The nineteenth century saw a variety of drugs, including laudanum and aspirin, as well as alcohol, used to lessen pain and discomfort. Chloroform and ether were introduced to enable surgery. Dr. Allen formulated and dispensed drugs to his patients.
In the middle of the century, Dr. Allen was asked to consult on an outbreak of typhoid fever in and around an inn near East Aurora; he invited Dr. Austin Flint, Professor of Medicine at the University of Buffalo, to direct the investigation. Dr. Flint concluded that a traveling salesman’s typhoid fever had led to contamination of the inn’s water supply, and that that contamination led to the outbreak. Dr. Flint’s publication of his observations and conclusions—that a communicable disease could be transmitted by water--guided Dr. John Snow in England to identify the likely source of a cholera outbreak in London as the water supply. Dr. Snow, then London health officer, disabled what he deemed a contaminated but widely-used public water pump, effectively ending the epidemic. The importance of germs was increasingly recognized: microscopy came to be appreciated as a means of discovering the presence of infective pathogens in water and human tissue.
Medical licensing emerged as an issue during Dr. Allen’s life: he was repeatedly confronted by the challenges of quacks—whose knowledge of biology and medicine was absent or highly limited—selling worthless or harmful nostrums. Dr. Allen and other competent physicians sold drugs, although the American Medical Association (AMA), founded in 1847, sought to regulate medical education and medical practice, including the prescription and dispensing of drugs. Western New York emerged during Dr. Allen’s lifetime as an important center of American medicine. The AMA met in Buffalo in 1878; Dr. Allen was recognized as a past president and vice president of the Erie County Medical Society.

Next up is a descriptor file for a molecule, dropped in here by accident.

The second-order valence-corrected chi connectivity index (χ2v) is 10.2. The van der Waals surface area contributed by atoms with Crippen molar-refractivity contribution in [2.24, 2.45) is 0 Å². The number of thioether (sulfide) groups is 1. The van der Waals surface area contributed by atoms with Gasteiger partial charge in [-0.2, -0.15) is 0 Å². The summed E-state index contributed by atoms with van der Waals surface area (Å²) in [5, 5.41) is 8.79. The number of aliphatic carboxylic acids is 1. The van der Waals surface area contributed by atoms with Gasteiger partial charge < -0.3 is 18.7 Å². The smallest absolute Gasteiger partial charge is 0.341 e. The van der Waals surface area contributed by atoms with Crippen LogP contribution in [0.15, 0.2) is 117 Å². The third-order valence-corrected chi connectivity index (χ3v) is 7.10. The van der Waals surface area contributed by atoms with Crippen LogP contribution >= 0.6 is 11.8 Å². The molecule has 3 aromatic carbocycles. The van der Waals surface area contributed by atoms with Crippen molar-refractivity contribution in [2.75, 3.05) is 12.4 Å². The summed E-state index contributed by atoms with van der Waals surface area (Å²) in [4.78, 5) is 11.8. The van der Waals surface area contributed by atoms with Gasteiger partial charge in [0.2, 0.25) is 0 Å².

As Dr. Lewis Thomas has recognized, advances in hygiene and sanitation, which began during Dr. Allen’s lifetime, had a huge impact on morbidity and mortality. As hygiene became increasingly recognized as a means of preventing disease transmission, Dr. Allen played his own leading role in public health promotion in Western New York. A common practice in East Aurora was for a family to purchase a piglet in the spring for a nominal sum, then allow it to forage on garbage, refuse and and sewage through the summer; by the fall, the pig would weigh over 200 lbs and could be slaughtered to provide food for the family for the winter. The village’s pigs, though, presented a considerable challenge to sanitation. Dr. Allen sought, without success, to limit the free ranging of pigs within the village; the availability of a seemingly free food source outweighed concern over their impact upon hygiene and sanitation. Nonetheless, as advances in hygiene promotion proceeded and came to fruition at the end of the 19th and the beginning of the 20th century, infant and maternal mortality, and death due to typhoid, diphtheria, cholera and tuberculosis fell markedly. Today, advances in medicine have combined with public health policy to lessen the burdens of infectious and noninfectious disease.
This account, summarizing the life of a thoughtful medical practitioner, provides an insightful and readable view of the nature of medical practice and its emergence as a store of interventions that make a difference in the outcomes of our ailments. We need to be reminded: This account fills a need, reminding us where medicine has been, and how a country doctor sought to advance its ability to prevent and cure disease.